As they’re used by upwards of 150 people, the two office kitchens can often be quite busy. With one sink, two fridges, one kettle and a limited amount of worksurface to be shared between so many staff, one can often feel a little squeezed.
As a result it seems our usual personal space issues get left at the door when we enter the office kitchen – applying civilised society’s normal rules of comfortable proximity would leave us unable to function. And so, much the same as when using public transport at rush hour, it’s best to just get past the discomfort and get on with it. Sure, you’ll get a bit too close to someone’s armpit and no doubt you’ll step on somebody’s toes, but it’s just the rules of the office kitchen.
During one recent visit I found myself waiting for sink access behind a colleague who drinks a rather suspect green tea which he brews in a special glass teapot. The details and specifics of this teapot’s functionality are as alien to me as that of those cafetier things with the plunger. But from casual glance it looks to contain some sort of seive/strainer in the middle. And though I can only hazard a guess at what it does and why it’s better than a teabag, I am acutely aware that they take longer to clean that a normal cup.
And so as I waited for him to perform his teapot cleaning ritual, with my failing patience getting the better of me I observed the rules of the kitchen and reached around to tip the cold remains of my previous cup down the sink. In doing so - and this is typical of the risks one runs when operating outside the safety-net of conventional society - I very nearly caught my colleague’s special teapot with my cheapo mug. Had they have collided as I briefly anticipated, I imagined one or both of our respective recepticles could have suffered damage. At best, I feared, one of us was leaving the kitchen with an item rendered beyond use.
Luckily they escaped contact and emerged unscathed. I remarked that I very nearly caused a catastrophe with my impatience, that I very nearly broke his posh teapot with my cheapo mug. He seemed rather calm about the whole thing, and made known his confidence that should anything have actually happened, his teapot would have survived.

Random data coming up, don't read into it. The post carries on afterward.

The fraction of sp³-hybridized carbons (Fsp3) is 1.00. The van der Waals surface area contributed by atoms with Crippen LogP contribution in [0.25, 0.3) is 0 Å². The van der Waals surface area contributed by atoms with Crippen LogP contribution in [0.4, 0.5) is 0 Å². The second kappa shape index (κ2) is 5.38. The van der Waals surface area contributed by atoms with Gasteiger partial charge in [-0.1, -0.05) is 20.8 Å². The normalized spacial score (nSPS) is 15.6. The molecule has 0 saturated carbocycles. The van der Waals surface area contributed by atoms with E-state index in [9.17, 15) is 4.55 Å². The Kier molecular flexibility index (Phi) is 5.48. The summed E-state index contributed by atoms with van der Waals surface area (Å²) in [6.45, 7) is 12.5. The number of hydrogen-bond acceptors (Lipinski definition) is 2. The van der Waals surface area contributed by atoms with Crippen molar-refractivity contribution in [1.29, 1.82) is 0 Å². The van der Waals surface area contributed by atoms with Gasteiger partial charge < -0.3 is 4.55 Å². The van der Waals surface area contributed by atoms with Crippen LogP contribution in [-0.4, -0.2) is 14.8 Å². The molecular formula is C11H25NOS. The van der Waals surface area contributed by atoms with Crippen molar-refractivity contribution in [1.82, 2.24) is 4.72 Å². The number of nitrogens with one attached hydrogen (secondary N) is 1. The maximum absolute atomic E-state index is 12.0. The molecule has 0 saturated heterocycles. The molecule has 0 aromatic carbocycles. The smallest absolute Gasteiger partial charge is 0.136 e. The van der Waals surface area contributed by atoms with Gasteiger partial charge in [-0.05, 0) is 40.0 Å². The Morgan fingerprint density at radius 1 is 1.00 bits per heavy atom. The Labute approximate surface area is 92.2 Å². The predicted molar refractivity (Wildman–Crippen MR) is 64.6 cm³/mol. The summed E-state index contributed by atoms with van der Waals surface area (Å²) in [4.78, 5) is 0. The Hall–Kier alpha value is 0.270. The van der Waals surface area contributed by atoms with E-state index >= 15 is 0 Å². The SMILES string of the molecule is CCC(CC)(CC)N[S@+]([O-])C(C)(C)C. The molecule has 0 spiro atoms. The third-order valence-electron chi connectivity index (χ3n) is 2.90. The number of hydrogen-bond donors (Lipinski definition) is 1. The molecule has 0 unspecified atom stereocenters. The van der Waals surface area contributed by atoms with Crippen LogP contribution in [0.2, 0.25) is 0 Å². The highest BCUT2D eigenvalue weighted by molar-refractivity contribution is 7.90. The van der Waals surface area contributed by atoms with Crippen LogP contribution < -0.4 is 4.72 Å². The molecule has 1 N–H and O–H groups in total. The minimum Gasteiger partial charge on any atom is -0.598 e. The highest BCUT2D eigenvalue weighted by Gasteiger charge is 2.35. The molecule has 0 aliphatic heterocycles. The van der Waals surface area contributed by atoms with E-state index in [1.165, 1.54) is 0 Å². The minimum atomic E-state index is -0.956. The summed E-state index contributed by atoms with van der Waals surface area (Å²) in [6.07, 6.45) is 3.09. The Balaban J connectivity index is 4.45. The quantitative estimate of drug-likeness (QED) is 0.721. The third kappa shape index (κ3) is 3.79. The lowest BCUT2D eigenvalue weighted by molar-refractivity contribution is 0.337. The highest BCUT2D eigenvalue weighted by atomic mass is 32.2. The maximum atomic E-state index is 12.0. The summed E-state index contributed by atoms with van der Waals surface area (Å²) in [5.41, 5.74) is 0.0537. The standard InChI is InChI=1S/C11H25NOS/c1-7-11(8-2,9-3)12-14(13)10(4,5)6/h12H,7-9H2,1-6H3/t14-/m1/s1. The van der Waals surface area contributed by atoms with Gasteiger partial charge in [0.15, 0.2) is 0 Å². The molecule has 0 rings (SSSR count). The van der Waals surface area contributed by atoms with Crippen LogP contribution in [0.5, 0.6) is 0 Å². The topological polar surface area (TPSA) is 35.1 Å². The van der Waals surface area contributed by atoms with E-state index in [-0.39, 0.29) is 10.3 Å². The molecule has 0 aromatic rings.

“I think it’s Pyrex, so it would have been alright”.
And at that moment, that moment of unconditional acceptance, for the first time in my life I became aware of how comforting the existence of Pyrex is.
It’s always been there, Pyrex. It’s one of those brands that you just know you can rely on. The definitive “best”. Every self respecting graphic designer knows that Swann Morton 10As are the only blade worth having in the studio. Every cleaner knows that Henry would laugh Dyson out of existance in a vaccuum-off. Anyone who’s ever eaten fishfingers and chips knows that ketchup other than Heinz might as well be animal effluence. And so it goes, when we head out to buy glass kitchenware we all know there’s only one brand worth having.
Like Tannoy, Hoover, Kleenex and Portakabin, the Pyrex brand has become synonymous with the market sector to which it contributes. To the extent that should they be outsold by a lesser brand, Pyrex will still be the name used. Much as you’d never announce over a public address system that someone needs to vaccuum the torn up pocket disposable handkerchiefs in the prefabricated portable office, you’d never tell someone after a dinner party to make sure they return your microwave and dishwasher-safe large glass oven dish when they’ve washed it. You’d just say “make sure you bring my Pyrex dish when you next come round”.